Click on each photo to greatly enlarge it
I have a confession to make. This is hard, because it's very "un-Yukon." But it
has to be said - I'm not a big fan of fishing!
Don't get me wrong - if there's a fish that really wants to get out of that
cold clear water into a nice warm frying pan, I enjoy helping. What I don't like is waiting for
them to decide whether I have "the right stuff" on the end of my line. Luckily, the Arctic
grayling fishing 300 feet from my front door is very good so I don't have to wait very often.
The fishing in the Yukon is legendary, though, and I've always wondered what it
would be like to do it properly - to learn proper techniques of both catching and releasing,
to haul in big fish of different species, and to get the complete experience that created those
legends about the Yukon. So last fall, on October 2, 2003, I headed out with professional fishing guide Rob Hewer of Spirit of the North Guides.
The day dawned crisp and clear - a perfect day to head out on Lake Laberge. The
lake, 31 miles long, is basically a widening of the Yukon River, with clear, very cold water that's
well known for its fishing quality. There's a wide variety of fish habitat types, from shallow bays
that warm up fairly well, to a hole 944 feet deep.
I met Rob at his home high above the lake (that's his view to the left!) and we discussed the plans
for the day. He's used to working with people like me as well as with fishing experts, and it was
immediately clear that I didn't need to be embarrassed about my lack of experience.
We drove a few miles through the forest along the lake to his dock at Deep
Creek where a well-equipped 21-foot Carolina Skiff was waiting. In a few minutes we had all the
gear loaded and were off into the sunshine, with just a slight chop on the water.
I wanted to catch all three species that are native to these waters - Lake
trout, Northern pike and Arctic grayling. This was to be primarily a catch-and-release day,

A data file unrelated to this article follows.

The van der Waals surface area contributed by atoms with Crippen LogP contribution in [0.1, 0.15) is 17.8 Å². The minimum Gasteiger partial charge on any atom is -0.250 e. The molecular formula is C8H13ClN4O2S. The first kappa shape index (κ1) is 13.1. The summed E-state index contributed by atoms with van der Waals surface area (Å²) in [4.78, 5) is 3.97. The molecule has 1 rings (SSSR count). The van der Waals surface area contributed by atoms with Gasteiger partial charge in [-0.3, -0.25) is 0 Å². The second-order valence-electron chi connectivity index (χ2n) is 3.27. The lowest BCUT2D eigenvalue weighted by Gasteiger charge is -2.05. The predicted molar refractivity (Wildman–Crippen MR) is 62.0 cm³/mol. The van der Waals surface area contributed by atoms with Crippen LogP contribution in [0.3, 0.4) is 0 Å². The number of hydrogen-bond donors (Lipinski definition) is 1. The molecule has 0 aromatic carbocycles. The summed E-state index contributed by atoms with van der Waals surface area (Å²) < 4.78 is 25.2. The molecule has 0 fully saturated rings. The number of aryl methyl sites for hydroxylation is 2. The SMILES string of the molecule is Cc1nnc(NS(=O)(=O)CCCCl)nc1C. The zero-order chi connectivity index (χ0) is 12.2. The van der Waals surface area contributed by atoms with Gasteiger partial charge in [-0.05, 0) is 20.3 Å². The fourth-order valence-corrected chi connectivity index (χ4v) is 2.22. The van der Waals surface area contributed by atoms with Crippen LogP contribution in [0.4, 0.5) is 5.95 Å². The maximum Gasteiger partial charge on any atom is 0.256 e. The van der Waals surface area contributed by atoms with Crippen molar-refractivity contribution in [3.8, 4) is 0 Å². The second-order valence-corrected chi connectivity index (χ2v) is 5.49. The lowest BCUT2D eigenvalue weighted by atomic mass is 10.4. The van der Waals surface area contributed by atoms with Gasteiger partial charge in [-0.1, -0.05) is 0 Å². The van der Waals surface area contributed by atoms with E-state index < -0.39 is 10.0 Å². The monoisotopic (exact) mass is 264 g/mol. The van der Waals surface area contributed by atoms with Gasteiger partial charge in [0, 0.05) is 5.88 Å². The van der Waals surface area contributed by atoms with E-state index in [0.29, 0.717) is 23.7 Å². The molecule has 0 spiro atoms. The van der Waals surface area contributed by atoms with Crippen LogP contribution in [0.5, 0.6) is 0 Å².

keeping only enough fish for one meal during the day and one more at home. Many people assume
that because the fishing is so good the lakes must be a very productive habitat. However, it's
only the lack of fishing pressure on the lakes that aren't accessible by road that keeps the
fishing good. By carefuly releasing most of the fish we caught, our "footprint" on the lake
would be negligible.
We began what I thought was the search for Lake trout a few miles down the lake,
close to steep cliffs that indicated the deep water preferred by that species. I say "I thought"
it was a search because the trout appeared within 10 minutes - Rob wasn't searching, merely going
to where he knows they feed. The boat's electronic fish-finder confirmed that all we needed to
do was attach the right lures.
The next hour or so was spent in a fisherman's dreamland - trolling back and
forth along those cliffs, trout between five and nine pounds were hooked every few minutes. In the
crystal clear water, the bright fish could be seen at great depths as they fought to get off the
line. A couple of times, Rob and I were both playing fish at the same time. Keeping our
lines from tangling added to both the challenge and the fun. Photos similar to the pair below
could have been taken a dozen times! The six-pounder I'm holding on the left was saved for the
dinner grill, while Rob gently released the eight-pounder in the net to breed again.
Rob and I always have our dogs with us, and by mutual prior agreement this trip
was no exception. My husky Kayla and Rob's yellow Lab Cassie added greatly to our enjoyment of
the day, and as you can see in the photo above, Kayla in particular was very much intrigued by
what was going on as well.
As we cruised or waited for the next strike, Rob shared stories about the area
and information about the fish we were after. He says, for example, that many people make the
mistake of trying to set the hook when they first feel something on the line, but both Lake
trout and Northern pike play with the lure or bait before striking hard.
We next turned our focus to Northern pike. A few miles further up the lake is a
shallow reedy bay that seemed perfect, where the fish like to sun themselves as they feed.
Although Rob has seen as many as 28 pike in that bay on a single trip, twenty minutes of
trolling there produced no strikes, so (being thoroughly spoiled by now) we headed for the
Thirty Mile River and its Arctic grayling.
Knowing of my passion for Yukon history, Rob beached the boat at the north end of
Lake Laberge and we went for a walk to explore Lower Laberge village, abandoned some 50 years ago
when the sternwheelers quit running on the Yukon River. The last time I had been to the village
was in 1997 when my son Steve and I canoed to Dawson (click
here to read that story), and I was very curious to see if there had been any changes.
On the beach and half in the river is the fast-disappearing wreckage of the